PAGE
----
The Detection Curveball
- We analysed malware that was getting through our customers’ detection layers, and how long it takes the detection industry to catch up with fresh samples.
- Most malware that reaches customer endpoints is fresh: it is not yet generally known.
- You cannot rely on detection to protect your IP, as it takes detect-to-protect vendors quite some time to update their signatures / rules and detect samples that have made it into the wild.
Is Detection Dead?
We often talk about how detect-to-protect is dead. At Bromium, what we do is predicated on this truth. But I wanted to look at how the malware gets through our customers’ other lines of defence, and how vendors try to claim such high detection rates. I analyzed our in-house customer malware samples and cross-referenced them with historical scan results to see what various detection engines thought of our customer malware samples when they were fresh.
How We Conducted the Analysis
I chose 100 unique recent file-based malware samples. We have individually analyzed and confirmed these as being malicious internally. It turns out that 19% of these samples were still unknown in the wild after a month — either they were unique polymorphic samples or just not appearing frequently enough to have been picked up in threat hunting operations. For the purposes of our analysis, we’re looking at the remaining 81 samples that became generally known.
We have access to historical scan results from a variety of vendors. When a malicious sample is fresh, at the point it is first scanned only 43.4% of these products spot it’s bad (on average). This is with latest DAT files and access to the full malware sample for scanning (not just the hash).
See the following graph — it’s computed over the 81 samples for which we have data and adjusted to time=0 being the time a sample was first actually scanned by the basket of detection tools. I have removed the poorest detection tools here too; this is the average of the 15 best engines (as ordered by overall number of correct positive results). It turns out that other ways of selecting the tools to include lead to broadly the same graph and I felt this was the fairest.
Detect-to-protect vendors sometimes tout their alleged protective abilities by demonstrating their products detecting from a static set of non-fresh samples and showing lots of things whizzing past that they magically detect. You can bet that these sample sets are carefully curated, but time plays a huge factor too — by the time you see the demo these samples have become generally known and engines have been updated.
Since we chose from a set of samples found by Bromium customers, all the samples were by definition detected by Bromium using our behavioural detection engine (which we know is imperfect too). The samples in this set all ran safely, protected by our strong application isolation.
In the field, which is where companies are actually being attacked, people don’t receive ancient samples — malicious actors are continually updating their wares. We found empirically that hunting for Emotet samples gave us malware first scanned less than two hours previously, and not yet detected by most engines.
To my eyes, this graph already paints a gloomy picture, but we can also populate it with aggregate data about when the malware was actually opened by our customers relative to the above. I’ve re-drawn the graph showing the time that the malware samples were safely opened by a Bromium user, relative to the time they were first scanned in our data (i.e. 0 on the x-axis). It turns out that the median malware sample in the set is first run by a Bromium user 7.0 hours before it is first scanned; a time at which the industry detection rate is (presumably) worse than 43.4%.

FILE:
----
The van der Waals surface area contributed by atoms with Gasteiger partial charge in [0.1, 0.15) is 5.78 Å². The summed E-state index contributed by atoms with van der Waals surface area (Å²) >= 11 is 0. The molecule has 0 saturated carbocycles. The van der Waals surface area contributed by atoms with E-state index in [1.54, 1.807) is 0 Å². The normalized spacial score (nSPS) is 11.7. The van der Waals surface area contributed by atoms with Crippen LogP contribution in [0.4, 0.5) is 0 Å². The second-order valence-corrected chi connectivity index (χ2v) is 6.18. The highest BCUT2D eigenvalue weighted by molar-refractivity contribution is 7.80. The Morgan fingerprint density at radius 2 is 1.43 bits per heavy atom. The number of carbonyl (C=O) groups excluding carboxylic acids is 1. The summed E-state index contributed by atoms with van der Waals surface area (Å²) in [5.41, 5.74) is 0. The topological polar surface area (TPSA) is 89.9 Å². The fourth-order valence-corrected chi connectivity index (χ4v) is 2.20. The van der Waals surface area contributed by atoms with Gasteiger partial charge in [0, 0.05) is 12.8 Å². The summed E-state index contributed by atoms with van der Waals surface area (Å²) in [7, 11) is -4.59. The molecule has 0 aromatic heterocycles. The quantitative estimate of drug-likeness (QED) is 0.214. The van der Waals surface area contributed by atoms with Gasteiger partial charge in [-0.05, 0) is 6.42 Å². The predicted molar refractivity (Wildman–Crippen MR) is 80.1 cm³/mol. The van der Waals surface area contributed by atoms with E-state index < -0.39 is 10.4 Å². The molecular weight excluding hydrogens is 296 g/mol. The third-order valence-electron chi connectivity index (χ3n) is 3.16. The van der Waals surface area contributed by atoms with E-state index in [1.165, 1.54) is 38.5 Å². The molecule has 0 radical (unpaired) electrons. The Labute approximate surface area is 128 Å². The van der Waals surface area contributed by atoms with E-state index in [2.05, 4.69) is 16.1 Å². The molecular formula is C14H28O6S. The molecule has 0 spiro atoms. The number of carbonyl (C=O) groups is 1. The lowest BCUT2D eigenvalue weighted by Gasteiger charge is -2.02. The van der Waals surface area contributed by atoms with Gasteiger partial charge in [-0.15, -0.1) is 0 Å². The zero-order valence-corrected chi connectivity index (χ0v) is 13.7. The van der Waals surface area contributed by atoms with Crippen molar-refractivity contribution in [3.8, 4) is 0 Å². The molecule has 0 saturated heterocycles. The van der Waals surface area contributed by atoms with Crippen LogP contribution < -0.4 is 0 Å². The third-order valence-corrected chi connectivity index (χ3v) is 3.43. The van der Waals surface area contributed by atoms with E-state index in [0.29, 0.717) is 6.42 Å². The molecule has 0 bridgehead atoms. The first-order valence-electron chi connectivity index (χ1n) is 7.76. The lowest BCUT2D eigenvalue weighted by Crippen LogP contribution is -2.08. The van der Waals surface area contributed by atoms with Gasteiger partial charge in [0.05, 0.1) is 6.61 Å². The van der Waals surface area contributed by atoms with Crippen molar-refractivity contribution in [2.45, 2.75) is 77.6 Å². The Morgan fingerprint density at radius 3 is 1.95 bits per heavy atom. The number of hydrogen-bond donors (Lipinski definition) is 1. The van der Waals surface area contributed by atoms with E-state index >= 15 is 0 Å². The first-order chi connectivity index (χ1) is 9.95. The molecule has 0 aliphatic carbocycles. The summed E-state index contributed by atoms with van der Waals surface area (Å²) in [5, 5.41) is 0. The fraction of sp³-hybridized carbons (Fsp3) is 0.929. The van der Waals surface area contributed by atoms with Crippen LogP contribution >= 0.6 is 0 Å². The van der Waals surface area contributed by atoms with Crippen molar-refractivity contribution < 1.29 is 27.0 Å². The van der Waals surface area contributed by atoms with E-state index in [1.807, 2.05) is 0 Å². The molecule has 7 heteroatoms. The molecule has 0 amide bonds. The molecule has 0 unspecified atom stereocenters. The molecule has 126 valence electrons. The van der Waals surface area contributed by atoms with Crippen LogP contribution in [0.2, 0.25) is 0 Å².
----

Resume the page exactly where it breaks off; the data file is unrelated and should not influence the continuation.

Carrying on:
It also turns out that in our customer data 75% of the malicious files were opened by a user before they had been first scanned. By definition, the detection rate is unknown before this point, but it will be less than 43.4%. Thankfully all these users were protected by Bromium isolation.
My colleague Adrian Taylor talked a bit about the kind of samples that evade detection in a recent SANS webinar with Alissa Torres. To summarize briefly, the data in our corpus is mostly taken from large commercial organizations with a substantial investment in other security products, where Bromium is effectively their last line of defense. Here’s another way of looking at this detection-in-depth, with the layers stacked as a funnel:
At each level, detection is not perfect and some malware gets through. So, the data in my analysis relates to malware that has evaded several lines of such defences: perimeter firewalls, perimeter sandbox detonation devices, mailserver anti-virus, EDR / NGAV and endpoint anti-virus. It’s obviously not surprising therefore that we are dealing with samples that weren’t initially detected by the tools that the particular customer had deployed alongside Bromium, but it is quite disappointing how long it takes detect-to-protect vendors to update their signatures / rules and detect samples that have made it into the wild.
Even after 30 days, the average malware detection rate is 85.5% from the 81 samples.
As we mentioned earlier, Bromium does not rely on detection – applications are isolated in a lightweight micro-VM where they are fully isolated from the rest of the endpoint, and any malware they open can’t cause any damage.
To Protect Your Genius you need to isolate malware from your systems. Detection products sadly let some malware through, as our customer data shows. Seeing is believing — request a demo and see Bromium in action.